Putting Meat on the American Table
Taste, Technology, Transformation
Engagingly written and richly illustrated, Putting Meat on the American Table explains how America became a meat-eating nation—from the colonial period to the present. It examines the relationships between consumer preference and meat processing—looking closely at the production of beef, pork, chicken, and hot dogs.
Roger Horowitz argues that a series of new technologies have transformed American meat. He draws on detailed consumption surveys that shed new light on America's eating preferences—especially differences associated with income, rural versus urban areas, and race and ethnicity.
Putting Meat on the American Table will captivate general readers and interest all students of the history of food, technology, business, and American culture.
About the Author
Roger Horowitz is associate director of the Center for the History of Business, Technology, and Society at the Hagley Museum and Library, Greenville, Delaware.
A lively study which will also earn a place on the college bookshelf for its scholarly side.
The best book on the subject I've seen since I read The Jungle.
A compact, clearly written volume.
For anyone interested in the food production or consumption, this book is indispensable.
An unusually engaging piece of scholarship and a fascinating introduction to the topic.
A story superbly told with wisdom and wit, richly written and beautifully illustrated with early photographs and print advertisements.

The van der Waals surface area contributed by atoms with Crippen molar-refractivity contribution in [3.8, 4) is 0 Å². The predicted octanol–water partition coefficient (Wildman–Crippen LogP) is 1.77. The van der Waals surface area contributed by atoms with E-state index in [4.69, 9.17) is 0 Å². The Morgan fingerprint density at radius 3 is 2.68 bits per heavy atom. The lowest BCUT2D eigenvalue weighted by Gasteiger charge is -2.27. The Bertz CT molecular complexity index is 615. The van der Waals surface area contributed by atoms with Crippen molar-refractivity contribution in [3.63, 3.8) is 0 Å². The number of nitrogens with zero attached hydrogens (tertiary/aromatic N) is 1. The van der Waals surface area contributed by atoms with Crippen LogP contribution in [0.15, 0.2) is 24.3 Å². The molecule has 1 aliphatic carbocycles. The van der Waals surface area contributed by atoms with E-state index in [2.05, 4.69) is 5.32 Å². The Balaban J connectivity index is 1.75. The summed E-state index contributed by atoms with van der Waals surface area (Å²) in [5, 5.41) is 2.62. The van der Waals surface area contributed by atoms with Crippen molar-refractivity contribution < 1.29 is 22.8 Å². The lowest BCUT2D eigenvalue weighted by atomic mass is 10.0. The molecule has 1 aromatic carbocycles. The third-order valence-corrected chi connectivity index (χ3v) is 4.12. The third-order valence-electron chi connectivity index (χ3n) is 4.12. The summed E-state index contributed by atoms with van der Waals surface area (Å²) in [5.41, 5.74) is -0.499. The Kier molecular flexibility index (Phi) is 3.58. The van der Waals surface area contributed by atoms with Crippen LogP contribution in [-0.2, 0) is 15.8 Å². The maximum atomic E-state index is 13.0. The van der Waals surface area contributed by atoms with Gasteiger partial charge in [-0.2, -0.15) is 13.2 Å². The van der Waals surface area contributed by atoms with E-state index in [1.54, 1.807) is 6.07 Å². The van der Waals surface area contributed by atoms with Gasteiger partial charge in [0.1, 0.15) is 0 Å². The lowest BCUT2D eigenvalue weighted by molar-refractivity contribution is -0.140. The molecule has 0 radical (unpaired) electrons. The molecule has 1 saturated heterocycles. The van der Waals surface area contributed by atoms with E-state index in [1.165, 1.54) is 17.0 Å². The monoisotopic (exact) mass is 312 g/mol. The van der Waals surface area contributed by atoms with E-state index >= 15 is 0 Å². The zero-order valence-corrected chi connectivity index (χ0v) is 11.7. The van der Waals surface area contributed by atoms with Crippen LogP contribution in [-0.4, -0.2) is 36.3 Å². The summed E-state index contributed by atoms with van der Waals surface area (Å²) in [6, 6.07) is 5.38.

Horowitz covers a broad swath of food history in a short and accessible book.
It is not a particularly pretty story, but it is one that Horowitz tells well.
An important work of historical scholarship.
Horowitz's study is a solid, well-researched, and nuanced piece of work.
A vitally important contribution... Should be read by anyone interested in food, technology, consumption, and American history in general.
An intriguing overview of the culture and processes of producing and consuming meat in America. The author addresses the rituals, technology, business, labor, selling, and innovations that have enabled Americans to enjoy their chickens, steaks, and hot dogs. An interesting course book for foodways scholars, business and labor historians, historians of technology, and students of material culture.
Horowitz has provided an important, unique, and splendidly written introduction to the history of meat production, distribution, and consumption in America. Scholars and students alike will benefit from the book's valuable background information, and from its skillful illustration of how industries evolve.
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